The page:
UWP Research, Presentations, and Publications

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UWP Research, Presentations, and Publications

UWP Research, Presentations, and Publications

The UWP sponsors research on writing and the teaching of writing, particularly research that help the program improve the teaching and learning that occurs within it. All the research, presentations, and publications listed on this page come from faculty who teach in the UWP. Their affiliation to the program is noted in each entry. The program strives to help its teachers be teacher-scholars and pursue research projects that they find most rewarding for themselves and their students.

UWP Assessment Research

  • Winter-Summer 2015, "Dynamic Criteria Mapping: First Year Writing." Facillitated by Bob Broad (Illinois State University). Conducted by Alison Walker Stromdahl, Leanne Laux-Bachand, Caitlin Carle, Alison Cardinal, Nicole Blair, and Asao Inoue. This project uses dynamic criteria mapping to establish values about first year writing that faculty will use to design future program assessments. 

Additional Program Research

  • Winter 2015-Ongoing, "Perception gaps between faculty and Multilingual writers across the disciplines." Ruiming Cash. The purpose of this survey is find out multilingual students’ writing strengths and weaknesses, and the survey results will help inform the UWT faculty members with possible writing accommodations and pedagogical changes.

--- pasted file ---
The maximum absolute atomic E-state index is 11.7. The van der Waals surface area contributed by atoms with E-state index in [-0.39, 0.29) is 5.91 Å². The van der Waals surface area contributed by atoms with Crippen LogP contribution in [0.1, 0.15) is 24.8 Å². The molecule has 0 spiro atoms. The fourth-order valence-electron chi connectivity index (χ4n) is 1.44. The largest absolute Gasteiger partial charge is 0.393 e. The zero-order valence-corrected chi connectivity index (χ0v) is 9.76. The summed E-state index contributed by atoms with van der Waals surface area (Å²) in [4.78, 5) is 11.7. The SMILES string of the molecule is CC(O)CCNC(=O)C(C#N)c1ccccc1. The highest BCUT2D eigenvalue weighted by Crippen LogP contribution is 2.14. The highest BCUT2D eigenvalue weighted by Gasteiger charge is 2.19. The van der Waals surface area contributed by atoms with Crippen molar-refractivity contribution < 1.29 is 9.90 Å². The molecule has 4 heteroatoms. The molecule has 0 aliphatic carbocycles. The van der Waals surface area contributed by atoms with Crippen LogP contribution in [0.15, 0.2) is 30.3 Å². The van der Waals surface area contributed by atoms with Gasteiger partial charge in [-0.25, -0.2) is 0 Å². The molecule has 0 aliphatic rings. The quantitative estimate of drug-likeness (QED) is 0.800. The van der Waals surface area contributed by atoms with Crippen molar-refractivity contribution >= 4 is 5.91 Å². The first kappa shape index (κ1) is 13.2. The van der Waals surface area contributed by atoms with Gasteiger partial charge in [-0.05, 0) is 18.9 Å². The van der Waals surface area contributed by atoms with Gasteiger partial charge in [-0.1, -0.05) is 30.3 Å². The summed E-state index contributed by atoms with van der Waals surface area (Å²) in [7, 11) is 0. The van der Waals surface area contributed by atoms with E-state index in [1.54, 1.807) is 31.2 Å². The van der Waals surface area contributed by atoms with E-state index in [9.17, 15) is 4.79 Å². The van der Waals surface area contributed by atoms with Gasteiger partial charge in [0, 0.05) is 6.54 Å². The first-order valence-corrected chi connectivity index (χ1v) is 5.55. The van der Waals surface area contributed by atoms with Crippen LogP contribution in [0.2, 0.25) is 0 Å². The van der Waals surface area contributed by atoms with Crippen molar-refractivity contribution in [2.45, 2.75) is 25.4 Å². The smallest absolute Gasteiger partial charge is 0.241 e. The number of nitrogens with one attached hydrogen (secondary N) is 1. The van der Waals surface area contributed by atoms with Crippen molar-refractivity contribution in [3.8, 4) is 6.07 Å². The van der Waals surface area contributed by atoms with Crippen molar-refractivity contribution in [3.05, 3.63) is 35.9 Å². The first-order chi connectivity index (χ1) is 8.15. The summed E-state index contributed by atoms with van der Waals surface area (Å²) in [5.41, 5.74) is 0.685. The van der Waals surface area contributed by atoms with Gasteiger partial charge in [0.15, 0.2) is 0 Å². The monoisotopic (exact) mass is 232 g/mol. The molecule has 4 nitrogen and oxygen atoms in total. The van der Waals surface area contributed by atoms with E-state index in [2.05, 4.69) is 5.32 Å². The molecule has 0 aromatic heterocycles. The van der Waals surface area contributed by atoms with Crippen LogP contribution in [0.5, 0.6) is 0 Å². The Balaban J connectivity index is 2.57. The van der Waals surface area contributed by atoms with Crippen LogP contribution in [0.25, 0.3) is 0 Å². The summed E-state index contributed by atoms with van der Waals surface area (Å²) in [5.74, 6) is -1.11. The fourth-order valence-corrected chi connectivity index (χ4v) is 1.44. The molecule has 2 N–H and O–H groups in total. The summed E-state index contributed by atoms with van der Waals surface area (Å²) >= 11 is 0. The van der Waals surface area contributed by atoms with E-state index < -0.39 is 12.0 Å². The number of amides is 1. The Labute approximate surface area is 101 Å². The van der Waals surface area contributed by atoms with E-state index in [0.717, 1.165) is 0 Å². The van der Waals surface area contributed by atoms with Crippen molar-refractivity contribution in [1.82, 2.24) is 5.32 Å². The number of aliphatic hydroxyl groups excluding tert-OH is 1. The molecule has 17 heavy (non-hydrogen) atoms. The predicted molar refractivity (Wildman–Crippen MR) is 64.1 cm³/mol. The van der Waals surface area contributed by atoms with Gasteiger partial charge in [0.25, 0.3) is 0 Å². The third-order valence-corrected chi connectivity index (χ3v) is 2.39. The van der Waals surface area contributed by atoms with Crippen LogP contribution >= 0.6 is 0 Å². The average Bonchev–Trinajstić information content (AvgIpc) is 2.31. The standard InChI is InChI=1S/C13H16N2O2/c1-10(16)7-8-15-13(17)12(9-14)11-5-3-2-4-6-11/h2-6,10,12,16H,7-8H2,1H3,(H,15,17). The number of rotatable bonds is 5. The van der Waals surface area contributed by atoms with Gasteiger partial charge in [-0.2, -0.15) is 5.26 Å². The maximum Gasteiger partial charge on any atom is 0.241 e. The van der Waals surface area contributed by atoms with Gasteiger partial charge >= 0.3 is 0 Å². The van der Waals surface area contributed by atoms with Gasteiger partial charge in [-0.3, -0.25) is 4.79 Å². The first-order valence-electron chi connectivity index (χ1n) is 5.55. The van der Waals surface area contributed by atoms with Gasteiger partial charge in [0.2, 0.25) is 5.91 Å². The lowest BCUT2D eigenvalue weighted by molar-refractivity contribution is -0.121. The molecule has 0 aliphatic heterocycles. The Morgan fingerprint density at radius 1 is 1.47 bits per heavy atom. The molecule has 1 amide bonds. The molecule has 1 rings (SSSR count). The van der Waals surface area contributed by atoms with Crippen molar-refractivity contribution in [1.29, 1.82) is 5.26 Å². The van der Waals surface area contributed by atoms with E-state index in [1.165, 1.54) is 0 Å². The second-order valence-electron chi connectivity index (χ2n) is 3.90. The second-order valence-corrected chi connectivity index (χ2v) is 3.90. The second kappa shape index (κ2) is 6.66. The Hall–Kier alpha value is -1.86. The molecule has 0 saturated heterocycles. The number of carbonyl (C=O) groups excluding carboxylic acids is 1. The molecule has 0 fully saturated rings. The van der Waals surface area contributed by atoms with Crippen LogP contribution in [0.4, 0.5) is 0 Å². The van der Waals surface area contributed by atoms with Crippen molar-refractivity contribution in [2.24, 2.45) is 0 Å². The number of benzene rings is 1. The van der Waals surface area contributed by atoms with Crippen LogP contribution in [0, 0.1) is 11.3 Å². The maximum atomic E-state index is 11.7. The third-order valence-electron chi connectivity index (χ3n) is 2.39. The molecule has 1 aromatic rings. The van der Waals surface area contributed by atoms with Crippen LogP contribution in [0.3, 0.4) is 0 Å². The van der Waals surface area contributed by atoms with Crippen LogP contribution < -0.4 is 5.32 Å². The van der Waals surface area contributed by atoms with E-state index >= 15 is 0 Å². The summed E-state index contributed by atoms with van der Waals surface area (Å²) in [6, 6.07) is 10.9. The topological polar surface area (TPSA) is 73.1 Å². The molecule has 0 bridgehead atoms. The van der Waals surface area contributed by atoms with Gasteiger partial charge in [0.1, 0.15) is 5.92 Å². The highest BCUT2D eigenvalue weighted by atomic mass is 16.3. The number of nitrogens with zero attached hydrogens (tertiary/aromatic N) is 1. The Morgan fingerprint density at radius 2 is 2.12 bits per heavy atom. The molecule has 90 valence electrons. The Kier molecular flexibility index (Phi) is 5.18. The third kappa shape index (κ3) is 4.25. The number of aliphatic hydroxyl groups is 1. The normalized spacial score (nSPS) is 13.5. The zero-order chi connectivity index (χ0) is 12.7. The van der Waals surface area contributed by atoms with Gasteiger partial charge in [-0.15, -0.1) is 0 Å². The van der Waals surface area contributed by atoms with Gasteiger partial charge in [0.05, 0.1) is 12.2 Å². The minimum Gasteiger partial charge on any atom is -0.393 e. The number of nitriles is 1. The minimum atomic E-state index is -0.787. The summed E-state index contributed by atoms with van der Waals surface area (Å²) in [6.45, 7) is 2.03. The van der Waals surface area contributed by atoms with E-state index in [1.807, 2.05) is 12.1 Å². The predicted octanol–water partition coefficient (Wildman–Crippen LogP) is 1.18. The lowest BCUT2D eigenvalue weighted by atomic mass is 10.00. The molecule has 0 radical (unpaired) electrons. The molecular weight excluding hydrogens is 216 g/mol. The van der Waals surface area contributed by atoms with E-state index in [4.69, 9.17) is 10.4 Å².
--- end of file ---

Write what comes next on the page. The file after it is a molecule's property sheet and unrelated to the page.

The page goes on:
• Winter 2015-Ongoing, "The Material Conditions of Teacher Feedback to Student Writing Across the Disciplines.” Kelvin Keown and Asao B. Inoue. This project looks at the classroom and other material conditions that affect the efficacy of teacher feedback to student writing, paying particular attention to multilingual writers. The project’s central question asks: How do the material conditions of non-writing classrooms affect the efficacy of the feedback provided by teachers in those classrooms on writing assigned?

  • Spring 2016-Ongoing, “Writing for College and Work: A Study of Concurrent Transfer.” Leanne Laux-Bachand. This project investigates the connections that working students in Introduction to Academic Writing (TCORE 101 and TWRT 112) make between the writing they do for that course and for their workplace. Through a survey, interviews, and document analysis, I examine questions such as, Do students consciously use the skills they acquire in class at work - or vice versa? To what extent do they see the writing they're doing in this course or at work as preparing them for their future plans? And when time or other pressures make them choose between school and work, which do they choose - and why? My hope is that the findings from these and other questions will help UWT's writing program and will add to the field's understanding of concurrent transfer.